Suppose I have a homogeneous polynomial in at least 3 variables over some algebraically closed field (of characteristic 0, if need be). Question: How may I test — by hand — whether it is irreducible?

I understand that there aren't even yet algorithms which can decide whether a univariate polynomial is irreducible, but nonetheless there are tools like the Eisenstein criterion, reduction modulo $p$, and Gauss's lemma which come in useful.

Example: How can I show that $X^n + Y^n + Z^n$ is irreducible over a field of characteristic 0? The following argument works for $n$ a power of 2 and base field $\mathbb{Q}$: we know that $Y^n + Z^n$ is irreducible, since otherwise we could produce a $n$-th root of $-1$ in $\mathbb{Q}$. Thus $\mathfrak{p} = (Y^n + Z^n)$ is a prime ideal, and we can apply the generalised Eisenstein criterion. But this argument breaks down when $n$ is divisible by an odd number (because then we could factor out ($X^m + Y^m$, where $m$ is the highest power of 2 dividing $n$) or when there are $n$-th roots of $-1$. Alternatively, for $n = 2$, I can use an ad hoc approach: if $G(X, Y, Z) H(X, Y, Z) = X^2 + Y^2 + Z^2$, treating $Y$ and $Z$ as constants, we see that we must have a difference-of-squares factorisation, so we have $- (Y^2 + Z^2)$ a square, and iterating the argument, we see this cannot possibly be the case, even if the field is algebraically closed.

That kind of trick works well when there aren't any cross terms, but what about, say, the polynomial $X^2 Y^3 + Y^2 Z^3 + Z^2 X^3$? Here I'm quite lost. If the base field is algebraically closed, then substituting constants for $Z$ don't yield anything useful, since the resulting polynomial is always reducible. While it remains true that the polynomial is irreducible if if I can find an ideal $\mathfrak{I}$ such that the polynomial modulo $\mathfrak{I}$ is irreducible, it's not obvious to me whether any such ideals exist or not.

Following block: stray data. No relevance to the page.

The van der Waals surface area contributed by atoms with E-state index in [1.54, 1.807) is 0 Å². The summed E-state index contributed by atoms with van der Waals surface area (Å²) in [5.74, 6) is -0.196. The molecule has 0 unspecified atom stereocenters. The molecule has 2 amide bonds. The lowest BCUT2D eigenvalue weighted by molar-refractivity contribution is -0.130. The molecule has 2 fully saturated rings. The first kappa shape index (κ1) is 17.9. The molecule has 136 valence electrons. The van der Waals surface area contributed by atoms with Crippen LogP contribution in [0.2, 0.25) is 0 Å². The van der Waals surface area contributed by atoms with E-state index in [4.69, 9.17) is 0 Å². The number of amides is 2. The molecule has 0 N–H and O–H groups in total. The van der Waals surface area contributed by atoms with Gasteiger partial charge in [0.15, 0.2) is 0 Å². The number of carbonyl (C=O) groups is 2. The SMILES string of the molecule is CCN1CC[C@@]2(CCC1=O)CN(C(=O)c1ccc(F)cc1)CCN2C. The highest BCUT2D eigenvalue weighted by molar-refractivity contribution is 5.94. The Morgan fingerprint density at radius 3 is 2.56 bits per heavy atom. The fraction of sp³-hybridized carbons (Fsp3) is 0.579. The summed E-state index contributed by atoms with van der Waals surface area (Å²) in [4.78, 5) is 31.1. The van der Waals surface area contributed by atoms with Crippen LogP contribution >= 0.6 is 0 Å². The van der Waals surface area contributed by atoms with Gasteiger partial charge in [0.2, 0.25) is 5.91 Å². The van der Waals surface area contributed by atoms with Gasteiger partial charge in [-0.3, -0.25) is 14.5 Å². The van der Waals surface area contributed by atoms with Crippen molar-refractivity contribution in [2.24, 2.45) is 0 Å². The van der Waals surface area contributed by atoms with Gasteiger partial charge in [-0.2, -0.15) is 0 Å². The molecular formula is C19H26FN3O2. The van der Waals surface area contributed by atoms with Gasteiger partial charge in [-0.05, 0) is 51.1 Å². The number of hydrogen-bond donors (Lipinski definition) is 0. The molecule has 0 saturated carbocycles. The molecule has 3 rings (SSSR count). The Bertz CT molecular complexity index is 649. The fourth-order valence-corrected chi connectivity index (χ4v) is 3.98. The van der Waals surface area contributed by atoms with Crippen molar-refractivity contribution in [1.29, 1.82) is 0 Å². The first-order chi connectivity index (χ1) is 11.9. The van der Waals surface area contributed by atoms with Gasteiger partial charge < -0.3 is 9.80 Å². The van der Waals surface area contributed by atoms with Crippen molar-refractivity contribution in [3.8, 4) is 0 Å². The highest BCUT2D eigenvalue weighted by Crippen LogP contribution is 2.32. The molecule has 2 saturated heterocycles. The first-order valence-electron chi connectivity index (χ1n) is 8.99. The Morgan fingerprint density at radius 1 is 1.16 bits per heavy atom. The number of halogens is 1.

Context: Some of my exercises / exam problems ask me to show that a given hypersurface in projective space is irreducible. I'm not sure how much weight is placed on it, but it would be reassuring if I could do it properly.


In exactly $3$ variables, suppose a given homogeneous polynomial $F$ is reducible and suppose that the base field is algebraically closed. Then its factors describe projective curves which intersect by Bezout's theorem, and you can determine these intersection points by looking at the points in $\mathbb{P}^2$ where the partial derivatives of $F$ simultaneously vanish. If there are no such points, $F$ must be irreducible.

For example, $X^n + Y^n + Z^n$ must be irreducible by this criterion because the partial derivatives only simultaneously vanish at $(0 : 0 : 0)$.

  • $\begingroup$ I had a think about it... doesn't this imply every reducible projective plane curve has singular points? In which case it suffices to prove that a projective plane curve is smooth to show it's irreducible? $\endgroup$ – Zhen Lin May 17 '11 at 8:40
  • $\begingroup$ @Zhen: yes (over an algebraically closed field, and you can always pass to the algebraic closure). A short way to see this without doing any calculations is to change coordinates so that any point of intersection is at the origin. Locally around such a point the curve looks like $xy = 0$ or $x^2 = 0$. $\endgroup$ – Qiaochu Yuan May 17 '11 at 8:58
  • $\begingroup$ Yes, that was my intuition. And it seems to work for an arbitrary number of irreducible components, even with multiplicity. Excellent. $\endgroup$ – Zhen Lin May 17 '11 at 10:23
  • $\begingroup$ Dear @Qiaochu, in what sense does $x^3=y^4$ look locally around zero like $xy=0$ or $x^2=0$ ? $\endgroup$ – Georges Elencwajg May 21 '12 at 18:40
  • $\begingroup$ @Georges: $x^3 = y^4$ is not reducible, but your point is well taken. $\endgroup$ – Qiaochu Yuan May 21 '12 at 18:53

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